Top ‘Why’ Questions We Ask God
The Lord said to Cain, “Why are you angry, and why has your face fallen?”
If you could ask God any question, what would it be?” Today I’m going to address some of the “Why?” questions of the human heart.
There is a general consensus that we should never lift our voices toward heaven and ask the question, “Why God?’ If God should strike dead every person who had ever lifted eyes toward heaven and cried out, “Why? Why did you allow this to happen?” there would be few people yet alive on planet earth.
Perhaps it will assuage your guilt over asking “Why?” somewhat to realize that the first “Why?” question in the Bible was not spoken by either Adam or Eve or their offspring, it was God the Father who confronted Cain, following the death of his brother Abel. Genesis 1:6 says, “The Lord said to Cain, ‘Why are you angry, and why has your face fallen?” “I don’t know!” he responded. He was not only guilty of his brother’s murder, but he compounded that by trying to lie to God!” The writer of the New Testament book of Hebrews observed, “Neither is there any creature that is not manifest in his sight: but all things are naked and opened unto the eyes of him with whom we have to do” (Hebrews 4:13, KJV).
Should you check a computerized concordance of various words in the Bible, you will discover that there are hundreds and hundreds of individuals who have asked, “Why?” Even God’s own Son, the Lord Jesus Christ, the one who laid aside his attributes of deity to become fully human as well as fully God lifted his eyes toward heaven and asked His Father “Why?” when it seemed that the Father had forsaken him in this crucial. Both Matthew and Mark record the darkness that shrouded Jesus. Matthew wrote, “And about the ninth hour Jesus cried out with a loud voice, saying, “Eli, Eli, lama sabachthani?” that is, “My God, my God, why have you forsaken me?” (Matthew 27:46; also see Mark 15:34).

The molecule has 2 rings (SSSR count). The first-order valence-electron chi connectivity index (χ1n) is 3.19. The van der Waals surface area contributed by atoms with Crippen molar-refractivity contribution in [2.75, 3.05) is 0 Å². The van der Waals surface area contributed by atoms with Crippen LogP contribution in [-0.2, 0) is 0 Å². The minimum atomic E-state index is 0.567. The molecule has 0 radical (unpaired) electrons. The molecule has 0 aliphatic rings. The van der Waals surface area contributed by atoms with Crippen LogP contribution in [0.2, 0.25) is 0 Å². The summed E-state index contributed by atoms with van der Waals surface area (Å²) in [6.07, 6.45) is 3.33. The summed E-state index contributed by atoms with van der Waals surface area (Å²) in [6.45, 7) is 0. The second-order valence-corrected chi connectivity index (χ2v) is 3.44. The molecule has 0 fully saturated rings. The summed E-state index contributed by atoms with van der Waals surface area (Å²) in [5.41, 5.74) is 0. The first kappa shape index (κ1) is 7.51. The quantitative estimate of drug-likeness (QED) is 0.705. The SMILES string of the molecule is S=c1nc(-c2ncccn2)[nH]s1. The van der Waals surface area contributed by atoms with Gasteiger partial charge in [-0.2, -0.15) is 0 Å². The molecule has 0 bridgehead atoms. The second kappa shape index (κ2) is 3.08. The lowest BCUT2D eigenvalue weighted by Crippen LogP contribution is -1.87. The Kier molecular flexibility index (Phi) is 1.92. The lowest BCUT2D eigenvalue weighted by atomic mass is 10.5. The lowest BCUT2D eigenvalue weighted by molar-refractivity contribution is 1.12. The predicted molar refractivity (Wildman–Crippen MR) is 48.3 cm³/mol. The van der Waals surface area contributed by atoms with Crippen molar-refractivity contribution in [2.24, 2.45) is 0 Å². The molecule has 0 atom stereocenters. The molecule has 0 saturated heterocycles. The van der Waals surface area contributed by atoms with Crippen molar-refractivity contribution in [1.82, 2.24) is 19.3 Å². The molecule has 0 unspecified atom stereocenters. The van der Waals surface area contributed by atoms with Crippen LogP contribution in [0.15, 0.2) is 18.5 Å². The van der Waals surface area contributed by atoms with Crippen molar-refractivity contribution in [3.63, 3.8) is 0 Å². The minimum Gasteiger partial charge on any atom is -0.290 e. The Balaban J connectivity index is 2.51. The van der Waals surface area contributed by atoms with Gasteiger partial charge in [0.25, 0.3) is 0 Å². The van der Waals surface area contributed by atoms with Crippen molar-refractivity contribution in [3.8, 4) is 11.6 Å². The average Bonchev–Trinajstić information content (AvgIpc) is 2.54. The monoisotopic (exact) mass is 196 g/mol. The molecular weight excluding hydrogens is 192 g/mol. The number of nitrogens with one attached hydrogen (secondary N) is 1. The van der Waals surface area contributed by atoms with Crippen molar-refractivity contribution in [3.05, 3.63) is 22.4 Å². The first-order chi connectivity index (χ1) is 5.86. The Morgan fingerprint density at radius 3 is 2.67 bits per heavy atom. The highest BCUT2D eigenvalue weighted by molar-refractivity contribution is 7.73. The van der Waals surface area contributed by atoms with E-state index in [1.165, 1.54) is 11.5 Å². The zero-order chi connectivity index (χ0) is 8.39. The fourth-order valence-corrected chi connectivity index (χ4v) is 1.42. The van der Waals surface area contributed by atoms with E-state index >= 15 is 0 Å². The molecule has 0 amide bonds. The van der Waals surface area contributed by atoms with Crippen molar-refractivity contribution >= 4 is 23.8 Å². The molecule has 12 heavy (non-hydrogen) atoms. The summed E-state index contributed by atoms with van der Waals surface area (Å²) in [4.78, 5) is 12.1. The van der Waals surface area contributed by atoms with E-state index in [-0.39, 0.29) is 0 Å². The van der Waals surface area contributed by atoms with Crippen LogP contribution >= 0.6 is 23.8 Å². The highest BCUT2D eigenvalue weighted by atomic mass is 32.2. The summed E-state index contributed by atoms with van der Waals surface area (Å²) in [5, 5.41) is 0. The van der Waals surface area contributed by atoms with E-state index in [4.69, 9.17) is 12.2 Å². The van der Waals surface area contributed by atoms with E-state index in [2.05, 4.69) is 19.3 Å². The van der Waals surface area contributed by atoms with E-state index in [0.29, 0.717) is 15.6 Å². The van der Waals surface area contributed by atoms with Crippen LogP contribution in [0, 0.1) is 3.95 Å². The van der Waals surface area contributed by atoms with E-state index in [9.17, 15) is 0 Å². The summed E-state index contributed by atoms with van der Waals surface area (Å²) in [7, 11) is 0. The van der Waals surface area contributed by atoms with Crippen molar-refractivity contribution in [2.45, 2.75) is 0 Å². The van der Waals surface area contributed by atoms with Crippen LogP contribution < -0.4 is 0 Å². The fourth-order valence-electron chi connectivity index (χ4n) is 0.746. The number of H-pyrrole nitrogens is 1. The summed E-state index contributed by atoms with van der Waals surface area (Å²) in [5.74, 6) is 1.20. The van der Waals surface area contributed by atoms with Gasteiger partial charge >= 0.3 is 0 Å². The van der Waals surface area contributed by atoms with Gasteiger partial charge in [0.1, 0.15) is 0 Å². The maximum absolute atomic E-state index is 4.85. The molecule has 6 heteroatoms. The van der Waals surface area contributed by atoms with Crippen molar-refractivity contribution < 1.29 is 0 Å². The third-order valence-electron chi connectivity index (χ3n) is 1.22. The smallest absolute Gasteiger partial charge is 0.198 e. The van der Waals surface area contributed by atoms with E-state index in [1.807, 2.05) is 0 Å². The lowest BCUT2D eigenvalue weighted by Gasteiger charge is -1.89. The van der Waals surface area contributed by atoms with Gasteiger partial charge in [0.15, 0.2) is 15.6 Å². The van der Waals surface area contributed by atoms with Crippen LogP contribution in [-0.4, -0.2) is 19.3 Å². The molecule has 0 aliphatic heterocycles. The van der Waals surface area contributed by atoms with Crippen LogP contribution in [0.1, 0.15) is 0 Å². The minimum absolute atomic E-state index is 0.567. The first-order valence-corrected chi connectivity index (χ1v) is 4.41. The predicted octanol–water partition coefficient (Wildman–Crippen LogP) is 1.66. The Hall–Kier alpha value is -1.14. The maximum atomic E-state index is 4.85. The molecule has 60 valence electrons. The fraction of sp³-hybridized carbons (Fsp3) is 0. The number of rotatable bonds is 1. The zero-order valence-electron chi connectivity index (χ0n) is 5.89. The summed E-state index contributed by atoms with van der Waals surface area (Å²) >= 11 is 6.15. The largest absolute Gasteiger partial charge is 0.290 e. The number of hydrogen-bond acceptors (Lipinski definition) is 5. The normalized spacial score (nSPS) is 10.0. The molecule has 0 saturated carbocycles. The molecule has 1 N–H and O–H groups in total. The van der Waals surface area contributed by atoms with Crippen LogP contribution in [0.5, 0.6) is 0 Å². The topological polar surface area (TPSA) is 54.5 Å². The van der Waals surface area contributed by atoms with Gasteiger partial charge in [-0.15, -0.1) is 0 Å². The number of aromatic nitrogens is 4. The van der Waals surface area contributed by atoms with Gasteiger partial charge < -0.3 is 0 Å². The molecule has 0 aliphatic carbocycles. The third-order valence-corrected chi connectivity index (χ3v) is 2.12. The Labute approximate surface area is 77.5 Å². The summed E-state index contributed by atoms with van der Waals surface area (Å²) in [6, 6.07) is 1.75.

During the ministry of Jesus as he taught the multitudes, he often asked the “Why?” question, at times chiding them for their unbelief or wrongdoing. In a passage that we usually call, The Sermon on the Mount, Jesus asked, “Why are you anxious about clothing? Consider the lilies of the field, how they grow: they neither toil nor spin, yet I tell you, even Solomon in all his glory was not arrayed like one of these. But if God so clothes the grass of the field, which today is alive and tomorrow is thrown into the oven, will he not much more clothe you, O you of little faith?” (Matthew 6:28-30).
On more than a few occasions Jesus ask the “Why?” question. He said, “Why do you see the speck that is in your brother’s eye….” (Matthew 7:3) and when the winds were whipping the water to a molten frenzy on Galilee, he asked the disciples, “Why are you afraid, O you of little faith” (Matthew 8:26).
Time allows just one more thought. Does God become angry when we pour our hearts out in anguish, and lift our voices crying, “Why, God? Why me?” Long ago, David, a man after God’s own heart, wrote, “As a father shows compassion to those who fear him, so the Lord shows compassion to those who fear him. For he knows our frame; he remembers that we are dust” (Psalm 103:12-14). Someday you’ll understand so for now just trust the Father’s heart. I fully believe that, someday when we stand in Heaven, we will have the answers. Until then, we must walk by faith.
Resource reading: Psalm 103: 6-18